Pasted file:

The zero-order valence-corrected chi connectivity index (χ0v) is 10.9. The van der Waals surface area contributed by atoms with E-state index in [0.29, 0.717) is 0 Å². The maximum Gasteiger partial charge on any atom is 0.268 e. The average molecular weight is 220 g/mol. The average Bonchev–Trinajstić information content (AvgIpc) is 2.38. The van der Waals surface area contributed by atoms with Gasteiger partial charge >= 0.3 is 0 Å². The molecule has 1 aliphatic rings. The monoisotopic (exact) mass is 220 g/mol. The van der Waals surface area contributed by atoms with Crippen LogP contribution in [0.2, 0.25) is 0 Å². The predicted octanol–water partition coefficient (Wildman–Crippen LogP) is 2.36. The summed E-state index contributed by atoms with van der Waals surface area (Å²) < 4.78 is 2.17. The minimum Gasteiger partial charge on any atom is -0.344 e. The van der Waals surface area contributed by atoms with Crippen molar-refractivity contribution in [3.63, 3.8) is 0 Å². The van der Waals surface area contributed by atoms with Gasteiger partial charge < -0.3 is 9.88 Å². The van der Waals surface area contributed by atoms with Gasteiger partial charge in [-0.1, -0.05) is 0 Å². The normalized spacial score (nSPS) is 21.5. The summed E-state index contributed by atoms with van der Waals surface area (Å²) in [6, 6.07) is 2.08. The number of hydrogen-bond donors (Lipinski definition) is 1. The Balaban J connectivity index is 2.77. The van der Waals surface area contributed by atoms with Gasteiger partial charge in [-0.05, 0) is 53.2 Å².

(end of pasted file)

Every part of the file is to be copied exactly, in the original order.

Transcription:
The zero-order valence-corrected chi connectivity index (χ0v) is 10.9. The van der Waals surface area contributed by atoms with E-state index in [0.29, 0.717) is 0 Å². The maximum Gasteiger partial charge on any atom is 0.268 e. The average molecular weight is 220 g/mol. The average Bonchev–Trinajstić information content (AvgIpc) is 2.38. The van der Waals surface area contributed by atoms with Gasteiger partial charge >= 0.3 is 0 Å². The molecule has 1 aliphatic rings. The monoisotopic (exact) mass is 220 g/mol. The van der Waals surface area contributed by atoms with Crippen LogP contribution in [0.2, 0.25) is 0 Å². The predicted octanol–water partition coefficient (Wildman–Crippen LogP) is 2.36. The summed E-state index contributed by atoms with van der Waals surface area (Å²) < 4.78 is 2.17. The minimum Gasteiger partial charge on any atom is -0.344 e. The van der Waals surface area contributed by atoms with Crippen molar-refractivity contribution in [3.63, 3.8) is 0 Å². The van der Waals surface area contributed by atoms with Gasteiger partial charge < -0.3 is 9.88 Å². The van der Waals surface area contributed by atoms with Gasteiger partial charge in [-0.1, -0.05) is 0 Å². The normalized spacial score (nSPS) is 21.5. The summed E-state index contributed by atoms with van der Waals surface area (Å²) in [6, 6.07) is 2.08. The number of hydrogen-bond donors (Lipinski definition) is 1. The Balaban J connectivity index is 2.77. The van der Waals surface area contributed by atoms with Gasteiger partial charge in [-0.05, 0) is 53.2 Å².